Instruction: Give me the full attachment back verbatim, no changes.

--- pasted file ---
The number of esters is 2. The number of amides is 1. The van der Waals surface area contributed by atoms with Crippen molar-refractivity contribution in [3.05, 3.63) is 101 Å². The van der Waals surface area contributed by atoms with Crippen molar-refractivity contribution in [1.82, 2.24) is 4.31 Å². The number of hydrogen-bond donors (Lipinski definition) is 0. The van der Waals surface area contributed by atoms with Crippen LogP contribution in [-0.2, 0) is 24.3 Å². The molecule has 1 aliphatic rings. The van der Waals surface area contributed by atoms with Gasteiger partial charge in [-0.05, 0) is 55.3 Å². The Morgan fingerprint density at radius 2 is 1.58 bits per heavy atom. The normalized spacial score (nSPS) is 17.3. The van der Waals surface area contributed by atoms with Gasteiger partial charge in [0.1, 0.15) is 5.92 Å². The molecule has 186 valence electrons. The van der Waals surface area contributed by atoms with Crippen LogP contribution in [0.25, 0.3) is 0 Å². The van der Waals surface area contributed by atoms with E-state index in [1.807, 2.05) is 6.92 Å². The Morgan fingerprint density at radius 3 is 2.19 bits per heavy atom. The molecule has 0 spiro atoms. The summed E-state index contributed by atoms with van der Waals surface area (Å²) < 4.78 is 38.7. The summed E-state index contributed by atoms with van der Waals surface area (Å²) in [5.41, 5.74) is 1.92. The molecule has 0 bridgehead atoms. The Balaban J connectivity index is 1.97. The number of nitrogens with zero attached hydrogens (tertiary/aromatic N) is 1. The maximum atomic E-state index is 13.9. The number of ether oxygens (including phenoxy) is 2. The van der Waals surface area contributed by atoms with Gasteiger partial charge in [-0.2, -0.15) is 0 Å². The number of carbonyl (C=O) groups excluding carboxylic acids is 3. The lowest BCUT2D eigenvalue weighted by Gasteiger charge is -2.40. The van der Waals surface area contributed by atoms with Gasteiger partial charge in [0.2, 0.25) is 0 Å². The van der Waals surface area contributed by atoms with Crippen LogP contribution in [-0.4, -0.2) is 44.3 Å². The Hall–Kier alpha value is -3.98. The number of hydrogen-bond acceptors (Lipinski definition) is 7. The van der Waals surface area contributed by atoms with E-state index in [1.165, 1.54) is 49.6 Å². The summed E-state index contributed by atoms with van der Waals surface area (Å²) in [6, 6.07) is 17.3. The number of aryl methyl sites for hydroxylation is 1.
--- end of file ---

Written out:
The number of esters is 2. The number of amides is 1. The van der Waals surface area contributed by atoms with Crippen molar-refractivity contribution in [3.05, 3.63) is 101 Å². The van der Waals surface area contributed by atoms with Crippen molar-refractivity contribution in [1.82, 2.24) is 4.31 Å². The number of hydrogen-bond donors (Lipinski definition) is 0. The van der Waals surface area contributed by atoms with Crippen LogP contribution in [-0.2, 0) is 24.3 Å². The molecule has 1 aliphatic rings. The van der Waals surface area contributed by atoms with Gasteiger partial charge in [-0.05, 0) is 55.3 Å². The Morgan fingerprint density at radius 2 is 1.58 bits per heavy atom. The normalized spacial score (nSPS) is 17.3. The van der Waals surface area contributed by atoms with Gasteiger partial charge in [0.1, 0.15) is 5.92 Å². The molecule has 186 valence electrons. The van der Waals surface area contributed by atoms with Crippen LogP contribution in [0.25, 0.3) is 0 Å². The van der Waals surface area contributed by atoms with E-state index in [1.807, 2.05) is 6.92 Å². The Morgan fingerprint density at radius 3 is 2.19 bits per heavy atom. The molecule has 0 spiro atoms. The summed E-state index contributed by atoms with van der Waals surface area (Å²) < 4.78 is 38.7. The summed E-state index contributed by atoms with van der Waals surface area (Å²) in [5.41, 5.74) is 1.92. The molecule has 0 bridgehead atoms. The Balaban J connectivity index is 1.97. The number of nitrogens with zero attached hydrogens (tertiary/aromatic N) is 1. The maximum atomic E-state index is 13.9. The number of ether oxygens (including phenoxy) is 2. The van der Waals surface area contributed by atoms with Gasteiger partial charge in [-0.2, -0.15) is 0 Å². The number of carbonyl (C=O) groups excluding carboxylic acids is 3. The lowest BCUT2D eigenvalue weighted by Gasteiger charge is -2.40. The van der Waals surface area contributed by atoms with Gasteiger partial charge in [0.2, 0.25) is 0 Å². The van der Waals surface area contributed by atoms with Crippen LogP contribution in [-0.4, -0.2) is 44.3 Å². The Hall–Kier alpha value is -3.98. The number of hydrogen-bond acceptors (Lipinski definition) is 7. The van der Waals surface area contributed by atoms with E-state index in [1.165, 1.54) is 49.6 Å². The summed E-state index contributed by atoms with van der Waals surface area (Å²) in [6, 6.07) is 17.3. The number of aryl methyl sites for hydroxylation is 1.